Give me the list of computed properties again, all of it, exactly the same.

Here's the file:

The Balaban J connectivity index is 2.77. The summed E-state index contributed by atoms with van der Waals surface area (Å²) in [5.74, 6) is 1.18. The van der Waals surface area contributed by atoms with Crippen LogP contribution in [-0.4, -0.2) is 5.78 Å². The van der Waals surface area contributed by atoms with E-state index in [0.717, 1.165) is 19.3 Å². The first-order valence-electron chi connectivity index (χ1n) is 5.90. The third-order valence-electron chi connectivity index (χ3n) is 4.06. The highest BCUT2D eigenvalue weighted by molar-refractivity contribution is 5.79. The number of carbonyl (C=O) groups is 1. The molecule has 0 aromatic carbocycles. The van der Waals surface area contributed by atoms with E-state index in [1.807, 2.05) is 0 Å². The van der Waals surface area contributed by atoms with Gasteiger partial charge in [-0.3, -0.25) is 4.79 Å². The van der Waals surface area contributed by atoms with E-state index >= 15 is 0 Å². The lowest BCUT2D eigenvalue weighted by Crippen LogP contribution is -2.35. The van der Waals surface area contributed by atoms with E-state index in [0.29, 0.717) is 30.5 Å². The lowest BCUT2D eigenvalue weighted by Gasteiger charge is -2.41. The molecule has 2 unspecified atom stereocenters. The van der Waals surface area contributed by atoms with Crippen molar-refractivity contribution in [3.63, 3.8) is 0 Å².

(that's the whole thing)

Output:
The Balaban J connectivity index is 2.77. The summed E-state index contributed by atoms with van der Waals surface area (Å²) in [5.74, 6) is 1.18. The van der Waals surface area contributed by atoms with Crippen LogP contribution in [-0.4, -0.2) is 5.78 Å². The van der Waals surface area contributed by atoms with E-state index in [0.717, 1.165) is 19.3 Å². The first-order valence-electron chi connectivity index (χ1n) is 5.90. The third-order valence-electron chi connectivity index (χ3n) is 4.06. The highest BCUT2D eigenvalue weighted by molar-refractivity contribution is 5.79. The number of carbonyl (C=O) groups is 1. The molecule has 0 aromatic carbocycles. The van der Waals surface area contributed by atoms with E-state index in [1.807, 2.05) is 0 Å². The van der Waals surface area contributed by atoms with Gasteiger partial charge in [-0.3, -0.25) is 4.79 Å². The van der Waals surface area contributed by atoms with E-state index >= 15 is 0 Å². The lowest BCUT2D eigenvalue weighted by Crippen LogP contribution is -2.35. The van der Waals surface area contributed by atoms with E-state index in [0.29, 0.717) is 30.5 Å². The lowest BCUT2D eigenvalue weighted by Gasteiger charge is -2.41. The molecule has 2 unspecified atom stereocenters. The van der Waals surface area contributed by atoms with Crippen molar-refractivity contribution in [3.63, 3.8) is 0 Å².